Will Apple trigger the mobile payment era?

16 Sep 2014

Apple launched Apple Pay last week with iPhone 6 and Apple Watch. Apple Pay has the potential to be a more important game-changer than the Apple Watch, and definitely much more important than a larger screen. We have discussed mobile payments over 10 years now, but do we now see the turning point where they will finally start to take off?

It is not a big surprise that Apple is active now. I wrote in my Vision 2014: Finance services finally go mobile and Finance goes online and mobile articles that 2014 can be the breakthrough year for mobile payments, and recommended telcos to be active and attract finance sector partners. As we have seen several times, telcos have had a pole position compared to startup new mobile services, but companies like Apple and Google are willing to take over leading positions and build dominating ecosystems.

Payments don’t require too much technology, e.g. NFC, although it is an advantage. The winner builds the winning ecosystem. And an ecosystem needs cooperation with credit card companies, with banks, and also support from Point-of-Sales (POS) systems. The timing of the announcement is also interesting now that the US, and also many European countries, are upgrading existing POS payment terminals anyway, when chip cards (in the US) and contactless cards are coming. So, it is a good time to bring in other contactless solutions.

It would also be stupid at this point to try to compete with credit card companies and banks, better to work with them. And it is good to remember that credit card companies and banks now carry risks of payments, e.g. if a payer has no money to pay or in fraud cases. But who knows what will happen in the future, if people really start to pay with their mobiles in stores, and at the same time use mobile for online purchases.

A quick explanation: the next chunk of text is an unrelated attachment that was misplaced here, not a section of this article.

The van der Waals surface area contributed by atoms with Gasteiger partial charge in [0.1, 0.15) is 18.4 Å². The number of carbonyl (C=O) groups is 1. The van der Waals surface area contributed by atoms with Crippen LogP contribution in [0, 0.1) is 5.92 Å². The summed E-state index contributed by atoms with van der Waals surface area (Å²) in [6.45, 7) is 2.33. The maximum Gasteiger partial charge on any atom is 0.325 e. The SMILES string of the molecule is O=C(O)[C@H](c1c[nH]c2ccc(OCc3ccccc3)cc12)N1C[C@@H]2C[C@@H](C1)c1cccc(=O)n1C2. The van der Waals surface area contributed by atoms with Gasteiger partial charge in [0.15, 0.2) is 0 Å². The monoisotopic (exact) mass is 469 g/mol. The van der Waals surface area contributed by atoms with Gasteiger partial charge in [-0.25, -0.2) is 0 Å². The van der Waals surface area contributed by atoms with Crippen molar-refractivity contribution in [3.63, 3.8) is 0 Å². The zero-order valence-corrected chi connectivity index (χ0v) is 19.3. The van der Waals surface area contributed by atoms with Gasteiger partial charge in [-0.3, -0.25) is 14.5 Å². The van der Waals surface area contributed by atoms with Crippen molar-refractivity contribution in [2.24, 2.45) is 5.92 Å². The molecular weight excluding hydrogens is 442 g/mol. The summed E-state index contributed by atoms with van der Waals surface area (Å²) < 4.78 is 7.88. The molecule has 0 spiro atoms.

Cash still dominates small transactions in many countries. Apple Pay and contactless cards mainly focused (at least first) on smaller transactions. It means that although credit card companies must pay a slice from their share to Apple, this can anyway increase their market share and revenue.

We still have several questions over how Apple Pay will really work. But now it looks like it will be easy for users to start to use it, there will be quite a lot of POS terminals that will support it, and Apple has support from financial institutions. This is again an excellent opportunity for Apple to open a new market.

All this doesn’t guarantee that Apple will dominate the market, for example Google may be able to follow with its partners and huge Android shipment volumes. Can telcos still get a role in this market? Yes, especially outside the US, but there’s no time to wait anymore. They must get local payments with local and global financial services partners to work in the next 12 months. I doubt this will really happen. Otherwise, history will repeat itself: Apple will open a new market, Google follows with big volumes and Microsoft, of course, will burn a lot of money in this market too.

Incidentally, Apple Watch is an interesting gadget, but I’m very much in the wait and see mode; I see Android world phone accessory (e.g. Samsung Gear) - type watches as useless, and we don’t exactly know how well and independently the Apple Watch actually works.

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